Koftas are fried dumplings usually made with vegetables like bottle gourd or paneer or meat and cooked in a rich tomato and cream sauce. Everyone loves the rich creaminess of malai kofta. I wasn’t sure if a vegan version would be good enough. Surprisingly this version got the tick from the family. I don’t favour vegan cheese or vegan cream. I always feel it has a lingering after taste. That’s why in my no cream, no paneer version, I made with cashew nuts and tofu. Trust me, no one would be able to sniff the tofu and will convert even the worst sceptic.

Malai Kofta – the process



300g firm tofu

100g potato, boiled, peeled and grated

1tbsp onion powder

2tsps sesame seeds

½tsp chilli powder

½tsp turmeric

3tbsps potato flour

Small handful of sultanas soaked

Oil for deep frying the koftas


50g cashew nuts, soaked in warm water

4-5 cloves garlic

1-2 green chillies

1tsp garam masala powder


250g onions, half finely diced and other half chopped

7cms piece of ginger, peeled and chopped

8 large stems and root of green coriander

400g tinned tomatoes

3tbsps vegetable oil

4-5 cardamom pods

3-4 centimetres of cinnamon stick

1 green capsicum, sliced thinly

1tsp sugar

Salt to taste


Heat 1 tablespoon oil in a small saucepan. When hot, add the ginger and coarsely chopped onion. Fry until you can smell the ginger. Then empty the tin of tomatoes along with coriander stems and root. Add 500ml water and bring the pot up to a gentle simmer. Let simmer for 30 minutes. When cool enough, blend well with a stick blender. Set aside.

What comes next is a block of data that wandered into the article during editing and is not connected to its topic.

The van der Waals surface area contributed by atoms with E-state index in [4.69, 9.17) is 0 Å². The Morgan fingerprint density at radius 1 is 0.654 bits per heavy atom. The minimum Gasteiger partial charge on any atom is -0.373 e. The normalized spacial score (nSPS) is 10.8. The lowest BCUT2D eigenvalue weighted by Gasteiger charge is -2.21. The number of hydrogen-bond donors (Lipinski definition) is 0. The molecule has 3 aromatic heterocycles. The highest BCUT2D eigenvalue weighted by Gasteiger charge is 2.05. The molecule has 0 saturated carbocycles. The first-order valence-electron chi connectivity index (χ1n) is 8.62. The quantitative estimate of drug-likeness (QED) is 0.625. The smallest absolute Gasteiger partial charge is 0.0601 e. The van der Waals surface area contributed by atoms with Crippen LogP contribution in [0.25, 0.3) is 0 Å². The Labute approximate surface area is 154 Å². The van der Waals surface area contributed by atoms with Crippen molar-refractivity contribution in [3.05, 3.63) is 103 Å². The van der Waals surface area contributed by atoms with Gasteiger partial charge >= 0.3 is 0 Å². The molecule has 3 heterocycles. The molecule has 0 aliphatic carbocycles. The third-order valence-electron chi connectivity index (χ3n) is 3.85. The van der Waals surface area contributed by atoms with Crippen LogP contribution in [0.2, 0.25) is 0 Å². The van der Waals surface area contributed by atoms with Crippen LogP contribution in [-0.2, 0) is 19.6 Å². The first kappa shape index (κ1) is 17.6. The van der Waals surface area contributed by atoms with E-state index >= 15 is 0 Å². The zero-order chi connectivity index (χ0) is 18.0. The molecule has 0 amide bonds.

Prepare the spice paste, by putting the contents for the spice paste in the smallest jar of your food processor. Just pulse for a couple of times and then add a few tablespoons of water. Once the cashew pieces are all broken down, then add 125ml water and blitz till the mixture resembles cream. Set aside.

Wrap tofu in kitchen paper and weigh it down for 15 minutes to make it moisture free. Place tofu in a small bowl and use a fork to break it down. Mix with the grated potato, potato flour, sesame seeds and turmeric and chilli powders. Taste for seasoning and add salt if needed. Make 18-20 balls or koftas with this mixture.

Heat oil to 180 degrees C (or if you add a small piece of the mix, it should spring up to the top immediately) in a kadai or a small sauce pan. Use the palm of your less dominant hand, place a ball of mixture and flatten it. Place a couple of sultanas in the centre and fold back to a ball shape. Deep fry a few at a time in the oil until golden. Remove fried balls with a slotted spoon and let them drain on kitchen paper. Repeat with the rest.

Take a large fry pan and heat the remaining 2 tablespoons of oil. When hot, add the cardamom and cinnamon. Fry the spices for a minute and add the finely chopped onions. Fry for 10 minutes or so until they are brown and reduced in half. Mix in the cashew paste and fry for a couple of minutes on low heat. Add the prepared tomato sauce and let it gently simmer for ten minutes. Toss in the sliced capsicum and continue cooking for a couple more minutes.

Malai kofta served with amaranth flour rotis

Gently mix in the fried koftas and cook for a further 3 -5 minutes. The koftas are quite fragile so pays not to mix as you may break the koftas. Serve hot with rotis. Serves 6-8 as part of an Indian feast.

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